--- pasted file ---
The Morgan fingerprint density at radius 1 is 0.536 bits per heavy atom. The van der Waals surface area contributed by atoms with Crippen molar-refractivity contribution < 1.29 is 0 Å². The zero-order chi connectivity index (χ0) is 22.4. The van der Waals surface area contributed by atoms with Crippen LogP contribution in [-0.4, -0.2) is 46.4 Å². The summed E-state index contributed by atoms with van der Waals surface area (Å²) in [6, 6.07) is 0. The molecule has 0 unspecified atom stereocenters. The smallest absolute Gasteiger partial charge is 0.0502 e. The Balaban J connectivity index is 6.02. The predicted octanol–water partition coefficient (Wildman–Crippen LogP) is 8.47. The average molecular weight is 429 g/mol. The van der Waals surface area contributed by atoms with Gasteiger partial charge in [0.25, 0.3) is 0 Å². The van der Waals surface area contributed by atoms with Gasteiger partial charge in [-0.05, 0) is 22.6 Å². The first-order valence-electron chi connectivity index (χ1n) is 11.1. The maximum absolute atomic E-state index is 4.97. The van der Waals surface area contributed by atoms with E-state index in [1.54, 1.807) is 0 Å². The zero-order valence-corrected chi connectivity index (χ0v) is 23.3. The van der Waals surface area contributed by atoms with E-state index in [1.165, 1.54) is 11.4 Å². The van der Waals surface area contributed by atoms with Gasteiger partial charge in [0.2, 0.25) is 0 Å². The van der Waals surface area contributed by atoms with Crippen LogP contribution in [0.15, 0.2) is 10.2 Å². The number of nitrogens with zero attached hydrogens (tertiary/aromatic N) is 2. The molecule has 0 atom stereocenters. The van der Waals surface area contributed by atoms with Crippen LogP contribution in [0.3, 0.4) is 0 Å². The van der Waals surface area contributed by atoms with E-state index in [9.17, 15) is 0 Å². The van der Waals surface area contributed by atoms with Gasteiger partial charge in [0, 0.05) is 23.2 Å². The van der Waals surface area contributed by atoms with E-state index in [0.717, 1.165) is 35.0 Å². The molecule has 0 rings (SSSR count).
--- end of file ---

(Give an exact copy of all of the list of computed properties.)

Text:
The Morgan fingerprint density at radius 1 is 0.536 bits per heavy atom. The van der Waals surface area contributed by atoms with Crippen molar-refractivity contribution < 1.29 is 0 Å². The zero-order chi connectivity index (χ0) is 22.4. The van der Waals surface area contributed by atoms with Crippen LogP contribution in [-0.4, -0.2) is 46.4 Å². The summed E-state index contributed by atoms with van der Waals surface area (Å²) in [6, 6.07) is 0. The molecule has 0 unspecified atom stereocenters. The smallest absolute Gasteiger partial charge is 0.0502 e. The Balaban J connectivity index is 6.02. The predicted octanol–water partition coefficient (Wildman–Crippen LogP) is 8.47. The average molecular weight is 429 g/mol. The van der Waals surface area contributed by atoms with Gasteiger partial charge in [0.25, 0.3) is 0 Å². The van der Waals surface area contributed by atoms with Gasteiger partial charge in [-0.05, 0) is 22.6 Å². The first-order valence-electron chi connectivity index (χ1n) is 11.1. The maximum absolute atomic E-state index is 4.97. The van der Waals surface area contributed by atoms with E-state index in [1.54, 1.807) is 0 Å². The zero-order valence-corrected chi connectivity index (χ0v) is 23.3. The van der Waals surface area contributed by atoms with E-state index in [1.165, 1.54) is 11.4 Å². The van der Waals surface area contributed by atoms with Gasteiger partial charge in [0.2, 0.25) is 0 Å². The van der Waals surface area contributed by atoms with Crippen LogP contribution in [0.15, 0.2) is 10.2 Å². The number of nitrogens with zero attached hydrogens (tertiary/aromatic N) is 2. The molecule has 0 atom stereocenters. The van der Waals surface area contributed by atoms with Crippen LogP contribution in [0.3, 0.4) is 0 Å². The van der Waals surface area contributed by atoms with E-state index in [9.17, 15) is 0 Å². The van der Waals surface area contributed by atoms with Gasteiger partial charge in [0, 0.05) is 23.2 Å². The van der Waals surface area contributed by atoms with E-state index in [0.717, 1.165) is 35.0 Å². The molecule has 0 rings (SSSR count).